The X-40A vehicle successfully performed a second free flight test today at
Dryden Flight Research Center at Edwards, Calif. The X-40A was lifted by an
Army Chinook helicopter to an altitude of 15,050 feet (4,587 meters) and
released at 8:45 a.m. PDT, reaching a speed of 428 feet (130.5 meters) per
second to complete the test when the wheels rolled to a stop at 8:47 a.m.

The X-40A’s free flight and landing tests are being conducted as part of
NASA’s X-37 program, intended to reduce the risk of flight testing the X-37
experimental re-entry vehicle. The X-37 will enable NASA to test advanced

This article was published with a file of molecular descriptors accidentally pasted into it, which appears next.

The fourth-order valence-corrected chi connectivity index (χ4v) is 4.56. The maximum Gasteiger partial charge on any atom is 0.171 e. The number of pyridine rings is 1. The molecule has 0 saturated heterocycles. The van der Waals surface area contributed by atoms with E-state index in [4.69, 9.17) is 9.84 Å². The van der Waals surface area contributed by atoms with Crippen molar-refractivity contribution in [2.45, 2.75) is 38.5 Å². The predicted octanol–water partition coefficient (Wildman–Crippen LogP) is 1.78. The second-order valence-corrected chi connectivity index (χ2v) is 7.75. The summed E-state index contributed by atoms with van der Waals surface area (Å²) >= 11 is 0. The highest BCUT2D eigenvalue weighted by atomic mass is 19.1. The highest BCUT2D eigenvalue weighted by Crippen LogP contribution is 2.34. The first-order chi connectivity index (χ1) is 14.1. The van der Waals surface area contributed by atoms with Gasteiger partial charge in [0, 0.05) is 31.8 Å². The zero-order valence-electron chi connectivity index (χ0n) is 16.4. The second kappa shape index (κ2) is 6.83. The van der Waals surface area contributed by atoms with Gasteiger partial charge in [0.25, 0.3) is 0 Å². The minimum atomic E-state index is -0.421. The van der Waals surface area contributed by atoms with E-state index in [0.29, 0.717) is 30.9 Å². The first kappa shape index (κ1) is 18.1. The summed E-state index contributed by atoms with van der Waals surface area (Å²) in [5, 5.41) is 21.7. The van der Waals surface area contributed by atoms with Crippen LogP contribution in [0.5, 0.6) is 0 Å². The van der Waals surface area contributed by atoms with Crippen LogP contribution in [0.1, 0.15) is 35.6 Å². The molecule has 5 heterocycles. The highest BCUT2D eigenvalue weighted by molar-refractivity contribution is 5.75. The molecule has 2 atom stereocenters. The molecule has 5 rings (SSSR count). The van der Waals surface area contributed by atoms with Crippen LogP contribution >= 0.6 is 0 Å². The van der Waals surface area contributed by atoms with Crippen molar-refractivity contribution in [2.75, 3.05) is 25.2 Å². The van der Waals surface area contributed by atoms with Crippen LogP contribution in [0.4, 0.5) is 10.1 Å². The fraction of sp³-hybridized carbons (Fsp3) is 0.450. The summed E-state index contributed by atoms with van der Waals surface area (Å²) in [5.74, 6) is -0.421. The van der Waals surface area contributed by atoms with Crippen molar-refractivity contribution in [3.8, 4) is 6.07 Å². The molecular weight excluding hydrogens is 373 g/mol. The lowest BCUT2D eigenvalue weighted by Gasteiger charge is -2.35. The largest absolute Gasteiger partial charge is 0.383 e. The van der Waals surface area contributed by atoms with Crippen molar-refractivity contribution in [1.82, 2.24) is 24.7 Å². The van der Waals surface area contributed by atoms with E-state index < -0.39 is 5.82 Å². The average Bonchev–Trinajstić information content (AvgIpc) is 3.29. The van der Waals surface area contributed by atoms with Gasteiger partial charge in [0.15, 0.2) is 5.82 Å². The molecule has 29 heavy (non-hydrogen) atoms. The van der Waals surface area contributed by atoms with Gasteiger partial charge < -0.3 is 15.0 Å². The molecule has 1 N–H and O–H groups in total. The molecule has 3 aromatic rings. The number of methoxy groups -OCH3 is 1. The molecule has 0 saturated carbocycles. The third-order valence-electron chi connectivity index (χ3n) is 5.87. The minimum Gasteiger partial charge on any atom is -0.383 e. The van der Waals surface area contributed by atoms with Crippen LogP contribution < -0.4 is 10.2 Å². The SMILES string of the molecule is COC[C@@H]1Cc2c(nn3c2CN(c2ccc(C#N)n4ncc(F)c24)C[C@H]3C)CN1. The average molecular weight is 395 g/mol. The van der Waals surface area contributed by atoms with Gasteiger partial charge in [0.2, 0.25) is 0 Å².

technologies in the harsh environment of space and in returning through
Earth’s atmosphere. The X-40A is an 85 percent scale version of the X-37.

Today’s X-40A test objectives focused on complex vehicle maneuvers, while
the first free flight test on March 14 focused on a straight-in vehicle
approach. Both tests demonstrated flight control and autonomous landing
systems. A series of up to seven free flights is planned.

The X-40A test vehicle, on loan from the Air Force, was built for the Air
Force by The Boeing Company at its Seal Beach, Calif., facility. It was free
flight tested once before, in August 1998 at Holloman Air Force Base in
southern New Mexico, for the Air Force’s Space Maneuver Vehicle program.

Marshall Space Flight Center in Huntsville, Ala., NASA’s lead center for
space transportation systems development, manages the X-37 program. Dryden
Flight Research Center is responsible for the X-37/X-40A flight test